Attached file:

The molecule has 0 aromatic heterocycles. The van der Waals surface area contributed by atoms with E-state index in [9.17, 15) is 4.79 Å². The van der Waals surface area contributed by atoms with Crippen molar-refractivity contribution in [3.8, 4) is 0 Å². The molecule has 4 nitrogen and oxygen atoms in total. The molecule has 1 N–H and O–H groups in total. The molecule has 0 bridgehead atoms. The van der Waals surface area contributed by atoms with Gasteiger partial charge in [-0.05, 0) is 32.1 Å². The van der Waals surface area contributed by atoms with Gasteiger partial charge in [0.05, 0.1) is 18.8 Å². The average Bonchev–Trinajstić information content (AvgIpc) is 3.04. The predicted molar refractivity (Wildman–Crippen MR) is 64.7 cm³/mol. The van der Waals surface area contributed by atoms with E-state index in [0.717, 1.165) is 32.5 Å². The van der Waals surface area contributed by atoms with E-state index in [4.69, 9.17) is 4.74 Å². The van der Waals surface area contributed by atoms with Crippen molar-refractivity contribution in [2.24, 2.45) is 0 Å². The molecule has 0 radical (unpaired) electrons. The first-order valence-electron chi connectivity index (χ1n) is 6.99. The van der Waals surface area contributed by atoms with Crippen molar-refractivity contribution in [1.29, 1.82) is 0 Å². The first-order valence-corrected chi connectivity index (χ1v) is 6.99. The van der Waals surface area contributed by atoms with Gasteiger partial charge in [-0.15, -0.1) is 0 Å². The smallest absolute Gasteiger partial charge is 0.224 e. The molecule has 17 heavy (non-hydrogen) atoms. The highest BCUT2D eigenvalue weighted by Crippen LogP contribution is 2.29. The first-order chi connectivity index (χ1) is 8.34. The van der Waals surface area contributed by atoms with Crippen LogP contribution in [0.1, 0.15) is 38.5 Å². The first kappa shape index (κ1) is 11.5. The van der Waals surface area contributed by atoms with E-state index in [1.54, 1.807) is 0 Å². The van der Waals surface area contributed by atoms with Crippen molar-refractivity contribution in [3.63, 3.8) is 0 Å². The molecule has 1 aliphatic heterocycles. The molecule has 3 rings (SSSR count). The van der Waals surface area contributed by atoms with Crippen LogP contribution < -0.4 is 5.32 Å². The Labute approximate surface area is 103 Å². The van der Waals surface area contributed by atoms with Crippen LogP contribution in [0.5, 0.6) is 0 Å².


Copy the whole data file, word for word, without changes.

The molecule has 0 aromatic heterocycles. The van der Waals surface area contributed by atoms with E-state index in [9.17, 15) is 4.79 Å². The van der Waals surface area contributed by atoms with Crippen molar-refractivity contribution in [3.8, 4) is 0 Å². The molecule has 4 nitrogen and oxygen atoms in total. The molecule has 1 N–H and O–H groups in total. The molecule has 0 bridgehead atoms. The van der Waals surface area contributed by atoms with Gasteiger partial charge in [-0.05, 0) is 32.1 Å². The van der Waals surface area contributed by atoms with Gasteiger partial charge in [0.05, 0.1) is 18.8 Å². The average Bonchev–Trinajstić information content (AvgIpc) is 3.04. The predicted molar refractivity (Wildman–Crippen MR) is 64.7 cm³/mol. The van der Waals surface area contributed by atoms with E-state index in [0.717, 1.165) is 32.5 Å². The van der Waals surface area contributed by atoms with E-state index in [4.69, 9.17) is 4.74 Å². The van der Waals surface area contributed by atoms with Crippen molar-refractivity contribution in [2.24, 2.45) is 0 Å². The molecule has 0 radical (unpaired) electrons. The first-order valence-electron chi connectivity index (χ1n) is 6.99. The van der Waals surface area contributed by atoms with Crippen molar-refractivity contribution in [1.29, 1.82) is 0 Å². The first-order valence-corrected chi connectivity index (χ1v) is 6.99. The van der Waals surface area contributed by atoms with Gasteiger partial charge in [-0.15, -0.1) is 0 Å². The smallest absolute Gasteiger partial charge is 0.224 e. The molecule has 17 heavy (non-hydrogen) atoms. The highest BCUT2D eigenvalue weighted by Crippen LogP contribution is 2.29. The first-order chi connectivity index (χ1) is 8.34. The van der Waals surface area contributed by atoms with Crippen LogP contribution in [0.1, 0.15) is 38.5 Å². The first kappa shape index (κ1) is 11.5. The van der Waals surface area contributed by atoms with E-state index in [1.54, 1.807) is 0 Å². The van der Waals surface area contributed by atoms with Crippen molar-refractivity contribution in [3.63, 3.8) is 0 Å². The molecule has 1 aliphatic heterocycles. The molecule has 3 rings (SSSR count). The van der Waals surface area contributed by atoms with Crippen LogP contribution < -0.4 is 5.32 Å². The Labute approximate surface area is 103 Å². The van der Waals surface area contributed by atoms with Crippen LogP contribution in [0.5, 0.6) is 0 Å².